There was a two-story sandstone building on the other side of the playground with an event room on the second level and a big balcony with ocean views. Mrs. Ponder had been there for a few functions: a talk by a local historian, a lunch hosted by the Friends of the Library. It was quite a beautiful room. Sometimes ex-students had their wedding receptions there. That’s where they’d be having the school trivia night. They were raising funds for SMART Boards, whatever they were. Mrs. Ponder had been invited as a matter of course. Her proximity to the school gave her a funny sort of honorary status, even though she’d never had a child or grandchild attend. She’d said no thank you to the school trivia night invitation. She thought school events without the children in attendance were pointless.

The children had their weekly school assembly in the same room. Each Friday morning, Mrs. Ponder set herself up in the sewing room with a cup of English Breakfast and a ginger-nut biscuit. The sound of the children singing floating down from the second floor of the building always made her weep. She’d never believed in God, except when she heard children singing.

There was no childish singing now.

Mrs. Ponder could hear a lot of bad language. She wasn’t a prude about bad language—her eldest daughter swore like a trooper—but it was upsetting and disconcerting to hear someone maniacally screaming that particular four-letter word in a place that was normally filled with childish laughter and shouts.

“Are you all drunk?” she said.

Her rain-splattered window was at eye level with the entrance doors to the building, and suddenly people began to spill out. Security lights illuminated the paved area around the entrance like a stage set for a play. Clouds of mist added to the effect.

It was a strange sight.

The parents at Pirriwee Public had a baffling fondness for costume parties. It wasn’t enough that they should have an ordinary trivia night; she knew from the invitation that some bright spark had decided to make it an “Audrey and Elvis” trivia night, which meant that the women all had to dress up as Audrey Hepburn and the men had to dress up as Elvis Presley. (That was another reason Mrs. Ponder had turned down the invitation. She’d always abhorred costume parties.) It seemed that the most popular rendition of Audrey Hepburn was the Breakfast at Tiffany’s look. All the women were wearing long black dresses, white gloves and pearl chokers. Meanwhile, the men had mostly chosen to pay tribute to the Elvis of the latter years. They were all wearing shiny white jumpsuits, glittery gemstones and plunging necklines. The women looked lovely. The poor men looked perfectly ridiculous.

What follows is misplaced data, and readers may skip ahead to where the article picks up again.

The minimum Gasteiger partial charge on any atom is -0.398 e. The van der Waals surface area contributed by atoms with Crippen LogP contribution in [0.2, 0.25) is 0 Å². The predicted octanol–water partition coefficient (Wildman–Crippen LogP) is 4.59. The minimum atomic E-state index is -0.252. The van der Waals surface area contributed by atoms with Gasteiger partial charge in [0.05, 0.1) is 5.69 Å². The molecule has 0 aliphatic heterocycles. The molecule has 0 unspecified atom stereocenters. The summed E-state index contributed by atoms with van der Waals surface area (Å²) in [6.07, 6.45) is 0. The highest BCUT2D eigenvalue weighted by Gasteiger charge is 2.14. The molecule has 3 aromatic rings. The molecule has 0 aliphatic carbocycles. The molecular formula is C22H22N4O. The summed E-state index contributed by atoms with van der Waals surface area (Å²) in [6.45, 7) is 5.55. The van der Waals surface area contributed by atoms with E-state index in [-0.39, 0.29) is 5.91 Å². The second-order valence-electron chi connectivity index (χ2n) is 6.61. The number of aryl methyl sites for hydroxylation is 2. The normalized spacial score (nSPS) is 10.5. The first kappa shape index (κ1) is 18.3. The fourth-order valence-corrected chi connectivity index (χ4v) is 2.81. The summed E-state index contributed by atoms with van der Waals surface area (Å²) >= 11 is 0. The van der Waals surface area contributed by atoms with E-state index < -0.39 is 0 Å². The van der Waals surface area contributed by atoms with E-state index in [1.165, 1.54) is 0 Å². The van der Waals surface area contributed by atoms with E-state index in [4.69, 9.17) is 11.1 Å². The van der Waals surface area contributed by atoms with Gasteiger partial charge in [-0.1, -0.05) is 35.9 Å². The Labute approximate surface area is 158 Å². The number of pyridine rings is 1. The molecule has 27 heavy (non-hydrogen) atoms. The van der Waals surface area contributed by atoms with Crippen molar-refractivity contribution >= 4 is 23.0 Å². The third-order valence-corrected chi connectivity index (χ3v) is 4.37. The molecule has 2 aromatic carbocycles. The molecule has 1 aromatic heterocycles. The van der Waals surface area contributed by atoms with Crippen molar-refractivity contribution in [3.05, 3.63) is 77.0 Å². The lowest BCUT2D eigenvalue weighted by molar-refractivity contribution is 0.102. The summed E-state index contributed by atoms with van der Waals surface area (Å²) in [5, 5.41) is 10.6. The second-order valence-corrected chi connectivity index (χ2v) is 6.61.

As Mrs. Ponder watched, one Elvis punched another across the jaw. He staggered back into an Audrey. Two Elvises grabbed him from behind and pulled him away. An Audrey buried her face in her hands and turned away, as though she couldn’t bear to watch. Someone shouted, “STOP THIS!”

Indeed. What would your beautiful children think?

“Should I call the police?” wondered Mrs. Ponder out loud, but then she heard the wail of a siren in the distance, at the same time as a woman on the balcony began to scream and scream.

Gabrielle: It wasn’t like it was just the mothers, you know.

It wouldn’t have happened without the dads. I guess it started with the mothers. We were the main players, so to speak. The mums. I can’t stand the word “mum.” It’s a frumpy word, don’t you think? “Mom” is better. With an o. It sounds skinnier. We should change to the American spelling. I have body image issues, by the way. Who doesn’t, right?

Bonnie: It was all just a terrible misunderstanding. People’s feelings got hurt, and then everything just spiraled out of control. The way it does. All conflict can be traced back to someone’s feelings getting hurt, don’t you think? Divorce. World wars. Legal action. Well, maybe not every legal action. Can I offer you an herbal tea?

Stu: I’ll tell you exactly why it happened: Women don’t let things go. Not saying the blokes don’t share part of the blame. But if the girls hadn’t gotten their knickers in a knot . . . And that might sound sexist, but it’s not, it’s just a fact of life. Ask any man—not some new-age, artsy- fartsy, I-wear-moisturizer type, I mean a real man—ask a real man, then he’ll tell you that women are like the Olympic athletes of grudges. You should see my wife in action. And she’s not even the worst of them.